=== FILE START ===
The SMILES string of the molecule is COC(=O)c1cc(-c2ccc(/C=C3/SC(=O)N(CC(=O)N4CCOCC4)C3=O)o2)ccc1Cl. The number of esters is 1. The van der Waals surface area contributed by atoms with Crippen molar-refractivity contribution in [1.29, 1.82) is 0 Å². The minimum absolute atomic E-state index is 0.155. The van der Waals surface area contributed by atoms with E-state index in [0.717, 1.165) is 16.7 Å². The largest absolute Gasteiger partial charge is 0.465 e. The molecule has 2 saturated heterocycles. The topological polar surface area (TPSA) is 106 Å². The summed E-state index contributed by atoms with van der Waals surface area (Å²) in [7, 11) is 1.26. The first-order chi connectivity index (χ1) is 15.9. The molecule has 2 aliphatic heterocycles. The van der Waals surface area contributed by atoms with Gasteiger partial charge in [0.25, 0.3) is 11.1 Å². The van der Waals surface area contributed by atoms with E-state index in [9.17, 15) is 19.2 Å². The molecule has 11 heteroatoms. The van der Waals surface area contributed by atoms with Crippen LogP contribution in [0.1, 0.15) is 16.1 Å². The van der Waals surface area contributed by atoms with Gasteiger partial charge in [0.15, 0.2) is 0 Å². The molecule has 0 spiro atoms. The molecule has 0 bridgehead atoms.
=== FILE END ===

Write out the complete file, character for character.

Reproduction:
The SMILES string of the molecule is COC(=O)c1cc(-c2ccc(/C=C3/SC(=O)N(CC(=O)N4CCOCC4)C3=O)o2)ccc1Cl. The number of esters is 1. The van der Waals surface area contributed by atoms with Crippen molar-refractivity contribution in [1.29, 1.82) is 0 Å². The minimum absolute atomic E-state index is 0.155. The van der Waals surface area contributed by atoms with E-state index in [0.717, 1.165) is 16.7 Å². The largest absolute Gasteiger partial charge is 0.465 e. The molecule has 2 saturated heterocycles. The topological polar surface area (TPSA) is 106 Å². The summed E-state index contributed by atoms with van der Waals surface area (Å²) in [7, 11) is 1.26. The first-order chi connectivity index (χ1) is 15.9. The molecule has 2 aliphatic heterocycles. The van der Waals surface area contributed by atoms with Gasteiger partial charge in [0.25, 0.3) is 11.1 Å². The van der Waals surface area contributed by atoms with E-state index in [9.17, 15) is 19.2 Å². The molecule has 11 heteroatoms. The van der Waals surface area contributed by atoms with Crippen LogP contribution in [0.1, 0.15) is 16.1 Å². The van der Waals surface area contributed by atoms with Gasteiger partial charge in [0.15, 0.2) is 0 Å². The molecule has 0 spiro atoms. The molecule has 0 bridgehead atoms.